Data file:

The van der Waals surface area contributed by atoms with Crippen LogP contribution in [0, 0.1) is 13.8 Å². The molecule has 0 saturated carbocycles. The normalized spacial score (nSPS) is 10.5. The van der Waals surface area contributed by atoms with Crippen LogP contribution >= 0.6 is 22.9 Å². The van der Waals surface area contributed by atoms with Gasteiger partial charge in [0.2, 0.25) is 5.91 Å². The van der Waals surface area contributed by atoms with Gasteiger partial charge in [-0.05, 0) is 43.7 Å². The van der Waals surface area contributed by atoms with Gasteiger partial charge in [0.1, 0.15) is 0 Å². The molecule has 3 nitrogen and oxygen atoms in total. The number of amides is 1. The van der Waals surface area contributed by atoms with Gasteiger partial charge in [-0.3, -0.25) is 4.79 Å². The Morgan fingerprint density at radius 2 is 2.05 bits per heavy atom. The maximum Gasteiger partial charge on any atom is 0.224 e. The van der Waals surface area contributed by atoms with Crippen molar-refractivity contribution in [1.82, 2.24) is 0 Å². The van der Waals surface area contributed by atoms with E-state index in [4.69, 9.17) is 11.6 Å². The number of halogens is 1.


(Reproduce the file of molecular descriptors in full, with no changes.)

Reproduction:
The van der Waals surface area contributed by atoms with Crippen LogP contribution in [0, 0.1) is 13.8 Å². The molecule has 0 saturated carbocycles. The normalized spacial score (nSPS) is 10.5. The van der Waals surface area contributed by atoms with Crippen LogP contribution >= 0.6 is 22.9 Å². The van der Waals surface area contributed by atoms with Gasteiger partial charge in [0.2, 0.25) is 5.91 Å². The van der Waals surface area contributed by atoms with Gasteiger partial charge in [-0.05, 0) is 43.7 Å². The van der Waals surface area contributed by atoms with Gasteiger partial charge in [0.1, 0.15) is 0 Å². The molecule has 3 nitrogen and oxygen atoms in total. The number of amides is 1. The van der Waals surface area contributed by atoms with Gasteiger partial charge in [-0.3, -0.25) is 4.79 Å². The Morgan fingerprint density at radius 2 is 2.05 bits per heavy atom. The maximum Gasteiger partial charge on any atom is 0.224 e. The van der Waals surface area contributed by atoms with Crippen molar-refractivity contribution in [1.82, 2.24) is 0 Å². The van der Waals surface area contributed by atoms with E-state index in [4.69, 9.17) is 11.6 Å². The number of halogens is 1.